MORE DARK THAN SHARK - FEATURE
"Craft is what enables you to be successful
when you're not inspired." - Brian Eno
ANOTHER GREEN WORLD
Geeta Dayal explores Brian Eno's first ambient excursion.
The serene, delicate songs on Another Green World sound practically meditative, but the album itself was an experiment fuelled by adrenaline, panic, and pure faith. It was the first Brian Eno album to be composed almost completely in the confines of a recording studio, over a scant few months in the summer of 1975. The album was a proof of concept for Eno's budding ideas of "the studio as musical instrument," and a signpost for a bold new way of thinking about music.
In this book, Geeta Dayal unravels Another Green World's abundant mysteries, venturing into its dense thickets of sound. How was an album this cohesive and refined formed in such a seemingly ad hoc way? How were electronics and layers of synthetic instruments used to create an album so redolent of the natural world? How did a deck of cards figure into all of this? Here, through interviews and archival research, she unearths the strange story of how Another Green World formed the link to Eno's future - foreshadowing his metamorphosis from unlikely glam rocker to sonic painter and producer.
From the author's preface:
One of the most instructive things I did was to listen to Another Green World at a number of different speeds. Each time I heard something new that I had not heard before - a new sound that was buried in the mix, for example, or an effect, a heavily layered backing vocal, an abstruse lyric. Speeding up and slowing down Discreet Music taught me a lot, too; the title track of Discreet Music, or "Side One" if you happen to own a vinyl copy, is recorded at half-speed. So I listened to it at double-speed, to gain some insight into what the original material might have sounded like before Eno slowed it down. I also listened to it at quarter-speed, which I liked even more than Eno's half-speed version.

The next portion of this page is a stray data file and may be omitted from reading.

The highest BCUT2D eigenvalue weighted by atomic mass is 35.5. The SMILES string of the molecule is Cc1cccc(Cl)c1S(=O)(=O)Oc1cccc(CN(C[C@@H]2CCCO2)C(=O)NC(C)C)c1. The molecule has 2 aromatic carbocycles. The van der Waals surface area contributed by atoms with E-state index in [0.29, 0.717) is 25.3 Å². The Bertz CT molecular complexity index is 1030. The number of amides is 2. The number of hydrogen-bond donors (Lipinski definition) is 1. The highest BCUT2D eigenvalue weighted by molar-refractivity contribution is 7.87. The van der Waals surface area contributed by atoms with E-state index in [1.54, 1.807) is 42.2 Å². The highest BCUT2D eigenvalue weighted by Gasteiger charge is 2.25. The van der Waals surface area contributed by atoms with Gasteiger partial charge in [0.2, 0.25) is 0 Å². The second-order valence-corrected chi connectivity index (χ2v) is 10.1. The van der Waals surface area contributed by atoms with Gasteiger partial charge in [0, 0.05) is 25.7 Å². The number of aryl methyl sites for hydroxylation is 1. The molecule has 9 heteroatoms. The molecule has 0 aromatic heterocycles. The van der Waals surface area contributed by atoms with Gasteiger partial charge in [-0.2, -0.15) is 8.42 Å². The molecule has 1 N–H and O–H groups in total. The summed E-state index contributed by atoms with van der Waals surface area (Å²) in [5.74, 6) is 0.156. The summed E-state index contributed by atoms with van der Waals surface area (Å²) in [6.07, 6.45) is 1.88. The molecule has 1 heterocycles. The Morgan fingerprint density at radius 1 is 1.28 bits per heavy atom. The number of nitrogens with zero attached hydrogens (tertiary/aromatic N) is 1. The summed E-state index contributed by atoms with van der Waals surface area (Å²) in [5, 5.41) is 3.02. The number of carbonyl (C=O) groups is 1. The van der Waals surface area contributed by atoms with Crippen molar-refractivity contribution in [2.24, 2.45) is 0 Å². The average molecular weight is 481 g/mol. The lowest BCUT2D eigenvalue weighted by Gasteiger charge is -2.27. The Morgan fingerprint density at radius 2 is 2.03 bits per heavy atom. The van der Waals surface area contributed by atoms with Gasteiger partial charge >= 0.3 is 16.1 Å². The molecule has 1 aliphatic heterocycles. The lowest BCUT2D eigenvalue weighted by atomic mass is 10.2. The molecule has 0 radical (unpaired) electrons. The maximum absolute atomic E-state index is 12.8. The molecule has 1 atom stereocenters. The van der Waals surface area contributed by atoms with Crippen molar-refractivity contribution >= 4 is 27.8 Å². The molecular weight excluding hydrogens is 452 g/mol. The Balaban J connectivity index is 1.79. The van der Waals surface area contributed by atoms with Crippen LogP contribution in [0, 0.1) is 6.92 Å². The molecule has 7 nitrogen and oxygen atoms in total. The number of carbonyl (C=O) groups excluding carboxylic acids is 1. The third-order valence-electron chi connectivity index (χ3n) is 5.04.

I still haven't gotten tired of these albums, though it's possible that I may have listened to Another Green World more times than Eno has. I become more drawn to these records the more I listen. Recently, I put the album on after not listening to it for a while. I was really moved by it, playing it over and over and hearing something new in its flow each time. It was like I could see the pathways of all the electronic music that came before it and after it, travelling through that record like so many streams.
I often think that Another Green World's longevity comes from its innate ambiguity. The more you listen, the more beguiling and open-ended the album becomes. In contrast to many other albums from the mid-1970s, the record doesn't sound dated at all. Another Green World isn't stuck in the past or fixated on the future - it continues to live its own life in the fabric of the present.
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